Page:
The quiet central Pittsburgh neighborhood of Squirrel Hill — home to one of the most concentrated Jewish communities in the country — is usually busy with activity on the weekend. On Saturdays, the streets buzz with pedestrians, baby strollers and dog walkers.
This Saturday, however, the streets became eerily silent after a gunman opened fire on the city’s oldest synagogue, killing at least 11 people and injuring six others in the deadliest attack on Jews in the history of the United States.
The attack on the Tree of Life congregation left the community shellshocked.
Born and raised in Pittsburgh, Elliot Dinkin was reading in his upstairs office Saturday morning, when his wife hurried in to tell him about the shooting.
“I thought it was a mistake,” Dinkin, 58, told The Washington Post. Then he rushed downstairs and saw the news on television. A gunman, identified by authorities as 46-year-old Robert D. Bowers, had fired an assault rifle on congregants during morning services.
Dinkin’s first passing thought: Was his 95-year-old father okay? Now retired, David Dinkin was once the executive director at Tree of Life. Elliot Dinkin was relieved to learn that his father, who rarely missed a Saturday service, had decided to stay home that day because he wasn’t feeling well.
The synagogue’s rich history dates to the late 1800s, according to Lynette Lederman, executive assistant to City Councilman Corey O’Connor and former president of the congregation. Over the years, demographics have changed, but Pittsburgh’s Jewish population continues to boom. Half of them — just short of 50,000 people — live in Squirrel Hill, according to a recent study done by the Jewish Federation of Pittsburgh.
“It’s become one of the most diverse places in the country,” Lederman said. “Now we’re so infused by young families who want to live in neighborhoods like Squirrel Hill . . . demographically we are very diverse, but traditions are held very closely.”
The Jewish Federation of Greater Pittsburgh has given funding to the Jewish Community Center and the Jewish Association on Aging, according to Lederman, who is also a board member of the latter.
When Elliot Dinkin was a child, he said, Squirrel Hill was a nurturing environment that centered on the Jewish Community Center and the Hebrew day school.
He said that the neighborhood evolved over the years. Although the vibrant Jewish community has not changed, he said, individual synagogues have declined in membership. Tree of Life, for example, now rents out space to other, smaller-growing synagogues.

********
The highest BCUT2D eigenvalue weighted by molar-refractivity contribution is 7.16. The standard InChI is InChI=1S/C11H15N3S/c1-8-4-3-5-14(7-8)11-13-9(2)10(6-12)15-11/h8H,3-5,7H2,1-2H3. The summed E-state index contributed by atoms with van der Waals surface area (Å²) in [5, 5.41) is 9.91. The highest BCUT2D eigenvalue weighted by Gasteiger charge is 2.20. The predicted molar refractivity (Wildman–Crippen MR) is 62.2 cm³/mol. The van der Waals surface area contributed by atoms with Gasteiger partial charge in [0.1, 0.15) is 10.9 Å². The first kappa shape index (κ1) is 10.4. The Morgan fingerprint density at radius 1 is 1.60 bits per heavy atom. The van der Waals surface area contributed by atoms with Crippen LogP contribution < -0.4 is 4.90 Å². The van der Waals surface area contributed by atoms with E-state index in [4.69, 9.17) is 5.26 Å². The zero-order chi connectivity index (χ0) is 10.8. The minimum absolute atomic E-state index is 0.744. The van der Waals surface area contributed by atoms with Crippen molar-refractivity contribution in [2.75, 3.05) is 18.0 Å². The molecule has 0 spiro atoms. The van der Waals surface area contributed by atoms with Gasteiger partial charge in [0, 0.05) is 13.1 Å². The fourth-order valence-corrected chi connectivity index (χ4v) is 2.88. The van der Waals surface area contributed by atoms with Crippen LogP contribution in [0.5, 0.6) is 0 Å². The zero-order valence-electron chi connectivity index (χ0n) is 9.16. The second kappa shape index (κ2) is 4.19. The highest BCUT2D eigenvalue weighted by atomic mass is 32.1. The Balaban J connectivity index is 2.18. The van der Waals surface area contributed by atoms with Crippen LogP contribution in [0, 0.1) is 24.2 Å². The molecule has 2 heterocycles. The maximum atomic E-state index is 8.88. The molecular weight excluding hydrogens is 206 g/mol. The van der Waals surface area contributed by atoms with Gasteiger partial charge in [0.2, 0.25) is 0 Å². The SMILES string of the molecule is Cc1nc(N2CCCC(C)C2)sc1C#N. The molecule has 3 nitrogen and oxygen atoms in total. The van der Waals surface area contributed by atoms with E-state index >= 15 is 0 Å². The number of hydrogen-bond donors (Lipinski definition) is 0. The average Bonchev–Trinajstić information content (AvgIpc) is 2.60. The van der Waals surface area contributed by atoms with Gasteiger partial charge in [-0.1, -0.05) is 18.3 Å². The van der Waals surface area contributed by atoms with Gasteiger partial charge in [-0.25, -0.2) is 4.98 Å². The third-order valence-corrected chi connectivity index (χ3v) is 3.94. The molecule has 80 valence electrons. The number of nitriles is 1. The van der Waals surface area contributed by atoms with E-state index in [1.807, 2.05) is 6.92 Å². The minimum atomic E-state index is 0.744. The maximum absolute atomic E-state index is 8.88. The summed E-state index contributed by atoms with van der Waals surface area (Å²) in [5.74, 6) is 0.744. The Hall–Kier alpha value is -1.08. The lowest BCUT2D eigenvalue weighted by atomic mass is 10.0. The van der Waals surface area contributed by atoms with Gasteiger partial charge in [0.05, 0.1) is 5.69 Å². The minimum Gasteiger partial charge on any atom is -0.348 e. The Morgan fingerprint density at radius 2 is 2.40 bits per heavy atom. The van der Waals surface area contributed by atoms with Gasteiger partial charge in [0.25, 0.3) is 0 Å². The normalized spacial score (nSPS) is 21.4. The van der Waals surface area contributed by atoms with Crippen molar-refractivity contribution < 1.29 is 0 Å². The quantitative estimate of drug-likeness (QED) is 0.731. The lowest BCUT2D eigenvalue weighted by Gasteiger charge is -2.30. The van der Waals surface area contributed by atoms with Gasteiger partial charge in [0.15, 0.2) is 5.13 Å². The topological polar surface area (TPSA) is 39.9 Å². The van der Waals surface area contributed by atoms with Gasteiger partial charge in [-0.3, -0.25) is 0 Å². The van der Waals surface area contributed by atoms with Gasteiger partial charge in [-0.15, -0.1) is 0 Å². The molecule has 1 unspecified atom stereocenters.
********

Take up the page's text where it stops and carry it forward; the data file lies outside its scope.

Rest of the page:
“There was a drop-off in the population where they couldn’t sustain themselves. When I was a kid it was unheard of because the conservative synagogue was large enough endure on its own,” he said, adding that Tree of Life’s congregation mirrored those of nearby synagogues.
The Tree of Life building houses three synagogues and has multiple communities that worship simultaneously. On Saturday, there were three ongoing services when the gunman attacked.
Squirrel Hill was also home to the late Fred Rogers, the beloved host of the long-running children’s program “Mister Rogers’ Neighborhood.” On Saturday night, a vigil was held by local high school students outside Tree of Life. The crowd spread down the streets to Murray and Forbes avenues.
"It was overwhelming. There must have been at least 10,000 people,” said William Isler, former chief executive and producer at The Fred Rogers Company. “I’m sure [Rogers’s] presence was felt by a lot of people.”
According to an article earlier this year in the Post-Gazette, Pittsburgh’s Jewish population is less tied to organized religion than previous generations. Most Jews identify by religion, but far fewer belong to a synagogue, the article said, adding that the Reform and Conservative denominations have experienced the most significant change.
Still, even to newcomers, Squirrel Hill remains well-known as a center of Jewish culture.
Nikhil Srivasdava, 32, and his wife, Neha Aeri, 30, moved from India to Pittsburgh several years ago. Like Dinkin, the couple experienced the dark side of American life on Saturday, receiving an emergency message from the University of Pittsburgh, where Aeri is enrolled in business school, warning them to stay indoors. Then they saw police cruisers and armed officers blocking off roads.
“We’ve never seen anything like this in this neighborhood. This is one of the, I would say, safest and nicest neighborhoods in Pittsburgh,” Srivasdava said. “We are not sure what to make of it.” Shootings like this, he said, don’t happen in India.
By rare chance, Arnold Freedman, a 91-year-old psychologist whose group Dor Hadosh meets at Tree of Life, did not attend services Saturday. Down the block from Srivasdava, he observed the police commotion, too.
“The next thing I knew, I saw the whole street was filled with police cars,” he said. “I started looking around; I didn’t know what was going on.” Freedman turned on the news and then began receiving calls from concerned friends and family members.
“I’m just lucky that I’m okay,” he said. “The full impact hasn’t really hit me yet. Chances are, I know of some people who were there, who were possibly killed or injured.”
Freedman said he was frightened by the depth of anti-Semitism said to have been espoused by the alleged gunman.
“I’m just terribly saddened by it,” he said. “There’s barely a day that goes by that you don’t hear about people shooting somebody for something.”